Hardy uses the setting in “Tess of the d’Urbervilles” to give a bigger impact on other issues raised in the novel. Those issues were the social concerns at that time, which were the agricultural revolution, the role of women and the religious ideas people had. He used these social concerns to portray his own views on them. As you read the novel, Hardy makes clear references about religion and how women are portrayed through his characters. At that time when Hardy wrote this novel, the society was stereotypical about women.
There was an image in their minds that women had to be perfect, gentle and harmless and had minds, which worked very simply. Hardy shows the readers that this is the case, occasionally but not always. Tess is raped because she is just a simple country girl and men are able to over-power her and make her do what they want. Later, the people of her village talk about her and judge her by her misfortune. Hardy shows how narrow-minded people are to think such thoughts. Tess’ behaviour also portrays a misconception about the women at the time.
On one hand, there are dairymaids who are quite dumb and don’t think deeply about things like Izz, Retty and Marian. But on the other hand, there is a special individual who is different to them, Tess. Even though she is uneducated, Tess is an intelligent woman, who considers and thinks deeply about matters. She isn’t weak in the sense that after being violated, her baby dies and she has to face the society, Tess has stayed strong and didn’t break down. She tried to stop her past from ruining her future and even left home to work with strangers again.
She becomes stronger after each sorrow in her life. I the time before she went to Talbothays and Flintcomb-Ash, Tess was leading two different lives. Both had the same horrific past she had once led hidden away in her bold beautiful eyes. When she left for Talbothays, Tess had been stained by the actions of Alec d’Urbervilles lustful desires. Society at that time rejected a woman conceiving a child before marriage so she was seen as impure. When she left for Talbothays, Tess was full of hopes and dreams of a new beginning after being fed up of hearing all the taunts from the people of her village.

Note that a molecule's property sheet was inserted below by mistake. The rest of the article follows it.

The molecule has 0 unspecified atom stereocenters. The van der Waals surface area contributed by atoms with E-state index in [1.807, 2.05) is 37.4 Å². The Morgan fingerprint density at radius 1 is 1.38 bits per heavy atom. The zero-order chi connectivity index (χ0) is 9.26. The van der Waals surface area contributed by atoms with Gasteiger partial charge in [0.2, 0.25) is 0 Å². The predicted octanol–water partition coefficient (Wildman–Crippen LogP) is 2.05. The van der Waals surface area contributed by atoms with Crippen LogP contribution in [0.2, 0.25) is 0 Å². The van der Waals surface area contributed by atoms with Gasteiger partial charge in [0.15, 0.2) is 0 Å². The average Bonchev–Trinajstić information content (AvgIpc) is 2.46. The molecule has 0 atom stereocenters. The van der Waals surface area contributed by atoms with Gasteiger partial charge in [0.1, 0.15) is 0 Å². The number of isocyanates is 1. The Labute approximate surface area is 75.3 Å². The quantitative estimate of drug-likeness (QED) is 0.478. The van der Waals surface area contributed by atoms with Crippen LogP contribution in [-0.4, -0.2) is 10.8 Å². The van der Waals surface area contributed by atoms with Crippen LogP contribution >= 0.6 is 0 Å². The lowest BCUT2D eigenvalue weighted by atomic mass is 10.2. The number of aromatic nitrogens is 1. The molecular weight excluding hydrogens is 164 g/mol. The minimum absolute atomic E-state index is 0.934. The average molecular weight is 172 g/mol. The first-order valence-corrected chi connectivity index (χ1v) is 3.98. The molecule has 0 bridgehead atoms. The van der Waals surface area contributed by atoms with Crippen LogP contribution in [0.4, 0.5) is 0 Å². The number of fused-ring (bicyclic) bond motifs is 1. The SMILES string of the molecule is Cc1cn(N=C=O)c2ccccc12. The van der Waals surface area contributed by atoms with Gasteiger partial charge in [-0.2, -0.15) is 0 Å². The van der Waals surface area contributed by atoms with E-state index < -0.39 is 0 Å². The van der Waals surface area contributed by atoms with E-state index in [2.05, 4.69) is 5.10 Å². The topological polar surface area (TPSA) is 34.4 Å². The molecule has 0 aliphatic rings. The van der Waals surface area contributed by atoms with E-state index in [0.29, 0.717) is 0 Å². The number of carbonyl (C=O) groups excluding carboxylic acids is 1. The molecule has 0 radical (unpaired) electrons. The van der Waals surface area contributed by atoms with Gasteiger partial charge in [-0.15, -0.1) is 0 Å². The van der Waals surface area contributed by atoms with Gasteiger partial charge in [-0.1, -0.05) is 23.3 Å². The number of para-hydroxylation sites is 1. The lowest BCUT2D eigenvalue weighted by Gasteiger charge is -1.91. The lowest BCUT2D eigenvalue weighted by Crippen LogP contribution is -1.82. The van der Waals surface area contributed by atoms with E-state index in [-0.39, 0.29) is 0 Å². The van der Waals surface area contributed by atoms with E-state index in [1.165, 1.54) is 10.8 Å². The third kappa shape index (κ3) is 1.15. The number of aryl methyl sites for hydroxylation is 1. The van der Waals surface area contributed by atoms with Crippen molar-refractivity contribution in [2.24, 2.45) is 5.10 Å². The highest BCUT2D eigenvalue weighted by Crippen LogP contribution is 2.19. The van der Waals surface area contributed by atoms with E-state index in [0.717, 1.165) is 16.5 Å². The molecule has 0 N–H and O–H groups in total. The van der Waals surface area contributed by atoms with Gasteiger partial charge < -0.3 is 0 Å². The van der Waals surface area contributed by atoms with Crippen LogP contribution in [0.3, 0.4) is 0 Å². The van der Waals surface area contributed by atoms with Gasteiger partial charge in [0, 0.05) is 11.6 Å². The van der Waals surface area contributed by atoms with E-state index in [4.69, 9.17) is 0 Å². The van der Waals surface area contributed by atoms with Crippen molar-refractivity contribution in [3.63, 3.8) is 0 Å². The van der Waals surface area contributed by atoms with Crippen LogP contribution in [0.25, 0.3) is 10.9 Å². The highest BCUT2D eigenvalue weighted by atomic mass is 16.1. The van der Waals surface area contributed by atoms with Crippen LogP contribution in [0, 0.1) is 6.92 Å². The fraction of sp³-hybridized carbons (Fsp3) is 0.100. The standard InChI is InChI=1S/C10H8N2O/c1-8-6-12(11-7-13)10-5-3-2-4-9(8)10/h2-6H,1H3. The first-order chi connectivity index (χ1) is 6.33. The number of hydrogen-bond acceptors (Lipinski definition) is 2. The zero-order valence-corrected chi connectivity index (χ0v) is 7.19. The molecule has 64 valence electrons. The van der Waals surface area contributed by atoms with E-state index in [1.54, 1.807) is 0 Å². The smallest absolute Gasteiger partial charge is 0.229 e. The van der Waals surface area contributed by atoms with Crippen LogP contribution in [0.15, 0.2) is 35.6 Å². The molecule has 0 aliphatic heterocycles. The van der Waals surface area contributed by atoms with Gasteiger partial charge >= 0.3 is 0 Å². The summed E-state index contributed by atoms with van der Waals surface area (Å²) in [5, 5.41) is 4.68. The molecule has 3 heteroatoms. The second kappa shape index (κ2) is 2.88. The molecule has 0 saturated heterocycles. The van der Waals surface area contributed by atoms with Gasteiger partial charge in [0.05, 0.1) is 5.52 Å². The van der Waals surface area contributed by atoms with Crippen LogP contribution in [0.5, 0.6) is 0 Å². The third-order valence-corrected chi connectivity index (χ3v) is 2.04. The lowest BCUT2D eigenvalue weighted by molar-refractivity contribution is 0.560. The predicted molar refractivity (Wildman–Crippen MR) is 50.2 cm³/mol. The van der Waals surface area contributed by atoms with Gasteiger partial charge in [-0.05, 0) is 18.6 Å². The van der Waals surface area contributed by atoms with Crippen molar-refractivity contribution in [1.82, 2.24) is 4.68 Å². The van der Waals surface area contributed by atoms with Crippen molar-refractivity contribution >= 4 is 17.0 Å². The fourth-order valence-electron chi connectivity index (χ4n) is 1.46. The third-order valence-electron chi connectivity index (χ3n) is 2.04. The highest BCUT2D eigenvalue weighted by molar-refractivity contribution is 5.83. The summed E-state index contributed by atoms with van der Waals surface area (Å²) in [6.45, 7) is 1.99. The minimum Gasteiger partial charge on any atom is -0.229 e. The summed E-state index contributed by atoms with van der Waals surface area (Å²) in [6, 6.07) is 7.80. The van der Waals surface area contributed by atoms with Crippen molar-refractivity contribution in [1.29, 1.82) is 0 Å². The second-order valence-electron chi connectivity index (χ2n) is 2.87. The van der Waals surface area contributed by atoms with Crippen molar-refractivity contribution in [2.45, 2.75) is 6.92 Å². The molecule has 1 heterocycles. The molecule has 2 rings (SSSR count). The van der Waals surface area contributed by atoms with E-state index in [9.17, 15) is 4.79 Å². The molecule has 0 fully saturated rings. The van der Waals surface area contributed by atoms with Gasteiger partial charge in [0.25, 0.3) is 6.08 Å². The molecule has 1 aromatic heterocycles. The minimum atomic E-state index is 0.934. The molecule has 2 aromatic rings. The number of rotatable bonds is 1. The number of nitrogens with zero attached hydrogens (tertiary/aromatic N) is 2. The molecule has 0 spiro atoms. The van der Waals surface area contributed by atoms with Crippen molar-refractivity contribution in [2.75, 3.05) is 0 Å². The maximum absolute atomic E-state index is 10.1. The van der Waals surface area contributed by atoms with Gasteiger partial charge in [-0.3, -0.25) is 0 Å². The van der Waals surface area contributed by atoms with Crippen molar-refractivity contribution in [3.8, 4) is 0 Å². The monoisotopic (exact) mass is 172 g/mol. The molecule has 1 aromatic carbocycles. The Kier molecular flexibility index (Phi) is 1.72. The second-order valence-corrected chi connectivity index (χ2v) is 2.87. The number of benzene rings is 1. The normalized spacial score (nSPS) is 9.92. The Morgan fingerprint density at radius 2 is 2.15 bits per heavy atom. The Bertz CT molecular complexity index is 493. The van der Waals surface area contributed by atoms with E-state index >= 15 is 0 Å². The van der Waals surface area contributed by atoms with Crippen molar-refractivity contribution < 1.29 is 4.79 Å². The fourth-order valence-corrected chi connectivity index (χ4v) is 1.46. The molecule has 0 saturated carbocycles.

On the other hand, when Tess Durbeyfield sets off to Flintcomb-Ash, she is in search of a ray of hope that her husband Angel Clare would find it in his heart to forgive her for her past. She wanted Angel to return to her and was very unhappy at the time. The change in mood was due to the events, which took place after she left Talbothays and before she went to Flintcomb-Ash. These events are combined with the setting to view Tess’ happiness and sorrow. Hardy’s religious ideas are also clear to the reader due to the characters actions.
Tess does not strongly believe in God even though she is very intelligent. People laughed at her pain in church so Hardy is making the Christians who go to Church out to be unfair people. He is giving the reader the impression Christians do not believe in everyone being equal. Angel Clare’s parents think that average peasants can’t be intelligent enough to think for themselves. But Hardy uses Angel to remove this misunderstanding from society. Angel realises for himself that ordinary folk like dairymen and maids can also be wise as well as wealthy people.